Entrepreneur, Explorer, Angel.

Sometimes all at Once.

04TH March 2011

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Let'em crash: Unsolicited advice on being a kid, or an Entrepreneur


RollFast WingDing: One sweet ride

I learned a few things about entrepreneurship from my buddy Dave Buckenheimer and my RollFast Wing bike — but bear with me first: this is a hell of a wipeout story. Let’s start with our Moms.  Both were from the laissez faire school of child rearing, as in… break your arm falling on the swing? Get bit by the bunny in the pet center out back? Burn yourself making a funeral pyre for some unlucky ants? All fine, just be home for dinner. It’s amazing how much we learned by simply breaking, bleeding, and wailing our way through our play-filled youth. Bike wrecks were the highest form of this adolescent art form and Gailey Boulevard, a steep switchback that ran from our house down into town, was our particular proving ground. It was also where Dave lived.  One afternoon,  I called and let Bucky know I was headed his way;  he said he’d meet me at the bottom. I hopped on my trusty Wing Ding Rollfast and hit Gailey full steam.

The Wing Ding was my go-to bike. I liked its simplicity. It had only one speed: fast. And it could brake really well, allowing me to execute perfect fishtail skids. Gailey had no traffic whatsoever, making it a relatively safe ride. The only wildcard in the equation was pig iron, a waste byproduct of the steel mills downriver in Pittsburgh. Sometime, somewhere, someone saw fit to cover Gailey with this metallic stuff, vaguely reminiscent of blown glass beads, Generally smooth to the touch, some of it was sharp as a blade if cracked. This would become meaningful very shortly.

I was halfway down Gailey by now, although the Wing Ding was nowhere near top speed, mainly because the loose pig iron made me plenty careful in the hairpin turns. Trees zipped by, I passed the last of the four homes and picked up speed after the last of the hairpins. I was running flat out when I saw Bucky near the base of the Boulevard. He had a weird look on his face: a dropping jaw and the beginnings of a slow motion scream worthy of a Bruce Lee death sequence. He was pointing at something.  My feet locked into the pedals of the Wing Ding, my hands on the padded handlebars my brother had been working on lately. Garage Note: when a gooseneck handlebar is loosened to do custom work, you still have handlebars that can make a variety of turns no problem. But if you lift the bars straight up, they slip right out. Not an issue when you are working in the garage; definitely an issue when you are flying down Gailey Boulevard.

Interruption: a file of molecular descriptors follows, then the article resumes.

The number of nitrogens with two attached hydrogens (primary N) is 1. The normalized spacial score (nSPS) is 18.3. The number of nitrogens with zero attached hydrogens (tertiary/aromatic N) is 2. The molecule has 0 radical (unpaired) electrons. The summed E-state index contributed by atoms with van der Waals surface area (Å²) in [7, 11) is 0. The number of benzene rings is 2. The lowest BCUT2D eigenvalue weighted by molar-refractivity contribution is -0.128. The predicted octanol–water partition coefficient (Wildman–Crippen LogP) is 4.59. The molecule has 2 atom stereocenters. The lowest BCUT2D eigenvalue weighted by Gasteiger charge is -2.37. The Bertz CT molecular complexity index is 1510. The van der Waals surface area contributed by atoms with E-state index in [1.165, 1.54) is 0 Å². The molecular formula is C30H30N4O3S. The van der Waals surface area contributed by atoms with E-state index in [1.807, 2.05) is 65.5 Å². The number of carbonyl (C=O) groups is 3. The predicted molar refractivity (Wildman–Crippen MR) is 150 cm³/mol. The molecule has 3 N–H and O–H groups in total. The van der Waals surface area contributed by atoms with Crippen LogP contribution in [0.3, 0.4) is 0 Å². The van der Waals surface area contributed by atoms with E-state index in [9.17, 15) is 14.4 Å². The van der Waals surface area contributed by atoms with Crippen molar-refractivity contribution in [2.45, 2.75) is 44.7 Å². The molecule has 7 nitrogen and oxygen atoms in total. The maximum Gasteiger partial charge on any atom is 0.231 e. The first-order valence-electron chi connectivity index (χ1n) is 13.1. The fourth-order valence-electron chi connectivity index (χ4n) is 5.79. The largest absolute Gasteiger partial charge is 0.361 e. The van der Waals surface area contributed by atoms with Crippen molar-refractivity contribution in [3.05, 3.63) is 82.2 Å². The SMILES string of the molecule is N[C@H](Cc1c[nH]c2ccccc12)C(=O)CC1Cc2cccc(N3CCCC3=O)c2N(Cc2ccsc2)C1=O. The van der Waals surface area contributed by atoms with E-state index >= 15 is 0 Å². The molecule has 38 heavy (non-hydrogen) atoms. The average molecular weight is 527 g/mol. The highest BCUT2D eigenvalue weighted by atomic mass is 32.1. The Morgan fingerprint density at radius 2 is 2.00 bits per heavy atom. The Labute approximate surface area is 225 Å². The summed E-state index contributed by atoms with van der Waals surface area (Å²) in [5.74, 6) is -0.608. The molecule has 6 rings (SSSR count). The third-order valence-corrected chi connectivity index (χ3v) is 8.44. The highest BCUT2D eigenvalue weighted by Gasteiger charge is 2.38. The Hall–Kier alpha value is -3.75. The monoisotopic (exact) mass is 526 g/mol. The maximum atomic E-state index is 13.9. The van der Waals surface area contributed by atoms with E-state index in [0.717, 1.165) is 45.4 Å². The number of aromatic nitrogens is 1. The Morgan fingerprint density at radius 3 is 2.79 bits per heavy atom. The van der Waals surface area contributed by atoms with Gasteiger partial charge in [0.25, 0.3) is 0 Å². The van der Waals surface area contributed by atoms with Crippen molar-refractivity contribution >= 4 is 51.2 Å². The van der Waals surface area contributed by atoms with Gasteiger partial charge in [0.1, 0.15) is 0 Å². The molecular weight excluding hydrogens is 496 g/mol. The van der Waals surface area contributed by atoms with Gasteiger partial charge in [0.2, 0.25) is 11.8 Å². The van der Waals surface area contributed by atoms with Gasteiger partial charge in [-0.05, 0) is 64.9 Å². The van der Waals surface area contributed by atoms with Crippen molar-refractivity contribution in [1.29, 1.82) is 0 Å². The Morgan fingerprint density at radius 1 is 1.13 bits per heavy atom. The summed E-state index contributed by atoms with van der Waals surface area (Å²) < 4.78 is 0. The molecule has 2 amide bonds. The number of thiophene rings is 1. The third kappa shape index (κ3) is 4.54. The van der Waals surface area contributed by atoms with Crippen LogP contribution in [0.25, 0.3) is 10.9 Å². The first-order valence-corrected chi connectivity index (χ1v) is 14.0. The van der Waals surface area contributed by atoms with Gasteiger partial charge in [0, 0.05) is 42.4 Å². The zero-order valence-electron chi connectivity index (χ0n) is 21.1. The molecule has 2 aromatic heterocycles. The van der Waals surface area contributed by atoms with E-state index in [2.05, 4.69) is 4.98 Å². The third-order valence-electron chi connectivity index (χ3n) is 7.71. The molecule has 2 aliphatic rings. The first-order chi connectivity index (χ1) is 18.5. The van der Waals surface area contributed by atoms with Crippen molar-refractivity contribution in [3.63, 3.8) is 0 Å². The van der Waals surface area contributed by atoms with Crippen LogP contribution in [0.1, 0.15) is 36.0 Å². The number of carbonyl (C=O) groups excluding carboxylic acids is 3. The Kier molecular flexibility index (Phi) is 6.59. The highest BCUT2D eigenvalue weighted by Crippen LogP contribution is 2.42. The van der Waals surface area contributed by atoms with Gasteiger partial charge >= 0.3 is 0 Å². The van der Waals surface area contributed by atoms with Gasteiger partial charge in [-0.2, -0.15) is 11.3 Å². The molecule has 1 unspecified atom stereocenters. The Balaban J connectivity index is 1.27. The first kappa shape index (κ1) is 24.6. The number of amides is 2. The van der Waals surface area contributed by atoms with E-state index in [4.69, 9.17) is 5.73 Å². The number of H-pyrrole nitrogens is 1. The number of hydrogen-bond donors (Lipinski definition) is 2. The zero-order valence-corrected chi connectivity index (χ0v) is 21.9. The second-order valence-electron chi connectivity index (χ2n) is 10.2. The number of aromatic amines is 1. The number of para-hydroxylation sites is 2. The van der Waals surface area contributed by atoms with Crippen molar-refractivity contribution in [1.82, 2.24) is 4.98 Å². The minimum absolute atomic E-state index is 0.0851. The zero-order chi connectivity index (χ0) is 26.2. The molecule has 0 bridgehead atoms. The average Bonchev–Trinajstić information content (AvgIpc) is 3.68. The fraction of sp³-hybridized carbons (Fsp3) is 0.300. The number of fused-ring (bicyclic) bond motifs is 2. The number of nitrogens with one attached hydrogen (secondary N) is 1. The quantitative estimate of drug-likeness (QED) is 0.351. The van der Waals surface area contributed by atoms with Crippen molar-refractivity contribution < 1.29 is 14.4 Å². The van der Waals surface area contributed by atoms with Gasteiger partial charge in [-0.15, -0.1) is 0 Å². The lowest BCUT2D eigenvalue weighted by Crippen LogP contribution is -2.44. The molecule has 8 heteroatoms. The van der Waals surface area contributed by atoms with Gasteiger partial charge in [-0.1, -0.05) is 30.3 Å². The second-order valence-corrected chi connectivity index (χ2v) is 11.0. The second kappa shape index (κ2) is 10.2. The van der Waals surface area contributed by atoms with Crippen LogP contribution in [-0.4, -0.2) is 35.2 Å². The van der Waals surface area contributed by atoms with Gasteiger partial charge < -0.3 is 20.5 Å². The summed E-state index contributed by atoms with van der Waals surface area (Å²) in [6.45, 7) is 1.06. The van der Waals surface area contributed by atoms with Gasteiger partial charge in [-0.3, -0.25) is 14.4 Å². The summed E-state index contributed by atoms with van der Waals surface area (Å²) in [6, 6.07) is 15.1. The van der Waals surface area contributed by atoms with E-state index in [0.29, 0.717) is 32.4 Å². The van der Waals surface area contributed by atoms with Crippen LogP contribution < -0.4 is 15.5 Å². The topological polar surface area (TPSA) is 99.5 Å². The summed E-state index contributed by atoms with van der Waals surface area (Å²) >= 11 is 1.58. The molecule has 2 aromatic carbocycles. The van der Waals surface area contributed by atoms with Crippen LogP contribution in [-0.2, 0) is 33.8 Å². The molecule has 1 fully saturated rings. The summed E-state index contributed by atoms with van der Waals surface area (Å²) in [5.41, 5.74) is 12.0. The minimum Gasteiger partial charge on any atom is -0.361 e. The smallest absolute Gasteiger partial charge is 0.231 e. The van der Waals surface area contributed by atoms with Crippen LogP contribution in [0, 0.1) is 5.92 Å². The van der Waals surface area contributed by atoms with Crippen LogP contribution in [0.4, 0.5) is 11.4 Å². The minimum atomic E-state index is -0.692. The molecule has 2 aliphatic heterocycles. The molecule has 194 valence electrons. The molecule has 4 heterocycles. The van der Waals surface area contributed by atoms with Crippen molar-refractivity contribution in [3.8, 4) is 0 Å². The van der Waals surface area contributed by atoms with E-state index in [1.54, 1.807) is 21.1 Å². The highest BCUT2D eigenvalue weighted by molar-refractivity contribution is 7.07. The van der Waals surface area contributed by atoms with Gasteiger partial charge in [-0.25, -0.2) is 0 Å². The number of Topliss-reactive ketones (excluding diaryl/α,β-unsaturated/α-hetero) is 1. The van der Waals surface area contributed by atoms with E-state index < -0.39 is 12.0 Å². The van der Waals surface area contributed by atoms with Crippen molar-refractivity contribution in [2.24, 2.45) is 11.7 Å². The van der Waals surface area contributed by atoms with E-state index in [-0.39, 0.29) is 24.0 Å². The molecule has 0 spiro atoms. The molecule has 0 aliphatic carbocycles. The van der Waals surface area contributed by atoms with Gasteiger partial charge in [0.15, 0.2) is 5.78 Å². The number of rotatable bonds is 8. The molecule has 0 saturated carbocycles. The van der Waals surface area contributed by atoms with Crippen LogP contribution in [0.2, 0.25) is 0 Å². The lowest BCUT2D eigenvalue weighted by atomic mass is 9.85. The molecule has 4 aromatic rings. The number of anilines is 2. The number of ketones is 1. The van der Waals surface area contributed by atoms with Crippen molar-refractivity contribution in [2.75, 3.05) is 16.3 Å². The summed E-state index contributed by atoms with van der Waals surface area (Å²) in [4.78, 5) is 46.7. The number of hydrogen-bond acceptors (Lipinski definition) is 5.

I actually thought I had a shot at pulling out of it. The handlebars were now high in my hands, separated from the steering column by at least a foot. But the wheel hadn’t turned at all and I was coasting below top speed. If the wheel stayed straight, another 20 feet and I could bail with minimal damage. Bucky was rooting for me to pull off one of the great saves in Beaver, PA Biking History.

That fleeting hope was done in by a loose piece of pig iron redirecting my tire. That was all she wrote. The wheel lurched to a 90* angle that I was powerless to correct. I was ass-over-tea cups, still holding the handlebars, still clueless as how I got that way. My brother knew, however — he’d been working a chopper conversion for an upcoming Evil Knievel jump off the Spencer swimming pool, and neglected to mention the job was only half done.

Gailey Boulevard met me with all the hospitality one would expect of loose asphalt and scrap pig iron greeting an 8 year-old in shorts, a t-shirt and packing a lot of velocity.

According to Bucky, it was the most spectacular wipeout ever. I missed it:  my head hit next and I was out. Bucky picked me up and helped me to his house. When I came to, his sister Amy was using a tongue depressor to remove a piece of pig iron the size of a quarter from my knee. I passed out again.  We still practiced baseball that afternoon and when it got near dark, Mrs. B  gave me and the mangled Wing Ding a ride home.

Here’s what a mangled –but exhilarated — 8 year old can teach entrepreneurs:

  1. Go full out on something you love.
  2. Fail once in a while. It won’t kill you.
  3. Get the h*ll back up and do something else, and let the scars remind you a bit.

Unlike a lot of kids today who are practically wrapped in bubble-wrap, we grew up active participants in life, with an amazing sense of adventure. That carries on today, informing my entrepreneur experience.  I only wish more kids- and entrepreneurs — would behave with the same abandon. Most of what I observe in today’s kids is an awful lot of video consumption and precious little actual contact with anything else.  If that continues unchecked, Video Thumb will become will be our main body part in 10,000 years. If anyone reading this is still around then, remember, you read it here first.

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